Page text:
Guidelines, standards and incentive programs abound for energy
efficiency in residential construction.
- Organizations working to promote alternative energy strive to
provide tax incentives and guidance that will help builders and
consumers more effectively incorporate renewable energy and energy
efficiency into their homes.
- Affordable housing and economic development advocates support
legislative mandates and establish requirements to include energy
efficiency and renewable energy into housing assisted by their
- Utility companies provide audits and incentives for energy efficiency
as well as renewable energy technology development.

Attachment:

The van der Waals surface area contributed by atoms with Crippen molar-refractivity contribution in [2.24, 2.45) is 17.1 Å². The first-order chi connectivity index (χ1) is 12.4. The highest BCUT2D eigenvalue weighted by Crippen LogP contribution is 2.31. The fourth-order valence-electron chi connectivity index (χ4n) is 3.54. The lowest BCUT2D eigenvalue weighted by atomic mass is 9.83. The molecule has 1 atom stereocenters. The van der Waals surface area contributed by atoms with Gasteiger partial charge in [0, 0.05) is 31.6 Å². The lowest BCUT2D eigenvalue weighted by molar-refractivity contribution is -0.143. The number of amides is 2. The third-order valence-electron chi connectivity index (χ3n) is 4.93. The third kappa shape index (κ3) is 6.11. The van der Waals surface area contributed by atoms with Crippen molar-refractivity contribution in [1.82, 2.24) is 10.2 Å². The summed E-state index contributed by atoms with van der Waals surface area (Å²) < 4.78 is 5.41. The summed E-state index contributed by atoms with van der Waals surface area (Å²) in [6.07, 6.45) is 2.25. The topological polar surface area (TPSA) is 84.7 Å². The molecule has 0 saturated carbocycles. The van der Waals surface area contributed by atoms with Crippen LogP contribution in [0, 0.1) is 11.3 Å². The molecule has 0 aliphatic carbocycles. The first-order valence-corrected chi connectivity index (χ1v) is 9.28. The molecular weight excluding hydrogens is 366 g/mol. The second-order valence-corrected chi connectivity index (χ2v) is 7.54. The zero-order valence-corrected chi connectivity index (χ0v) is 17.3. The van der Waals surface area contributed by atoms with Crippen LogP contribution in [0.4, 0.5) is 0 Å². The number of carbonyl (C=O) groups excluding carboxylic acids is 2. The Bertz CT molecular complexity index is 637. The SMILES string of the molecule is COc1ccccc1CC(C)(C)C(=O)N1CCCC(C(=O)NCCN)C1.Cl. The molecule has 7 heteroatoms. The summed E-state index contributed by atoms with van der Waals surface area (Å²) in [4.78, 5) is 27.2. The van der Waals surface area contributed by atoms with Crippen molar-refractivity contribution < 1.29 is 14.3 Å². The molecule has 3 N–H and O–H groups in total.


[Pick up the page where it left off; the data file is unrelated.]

- Certification and ratings programs create partnerships between
builders and federal, state, local and non-profit organizations
to enhance communities and marketability one home at a time.
- Energy efficient construction may also qualify consumers for
higher than normal debt-to-income ratio when calculating loan
potentials, enlarging the market of potential home-buyers.
|One rating program that deserves special mention is the Energy
Star home labeling program. Energy Star standards are nationally
recognized and commonly adopted as criteria for other incentive
programs. This program of the Environmental Protection Agency
requires homes to achieve 30 percent reductions in energy over
the Model Energy Code and obtain a third party verification.
For more information on this program see the website located
Check with the following sites for news, product reviews
and current events in Renewable Energy and Efficiency: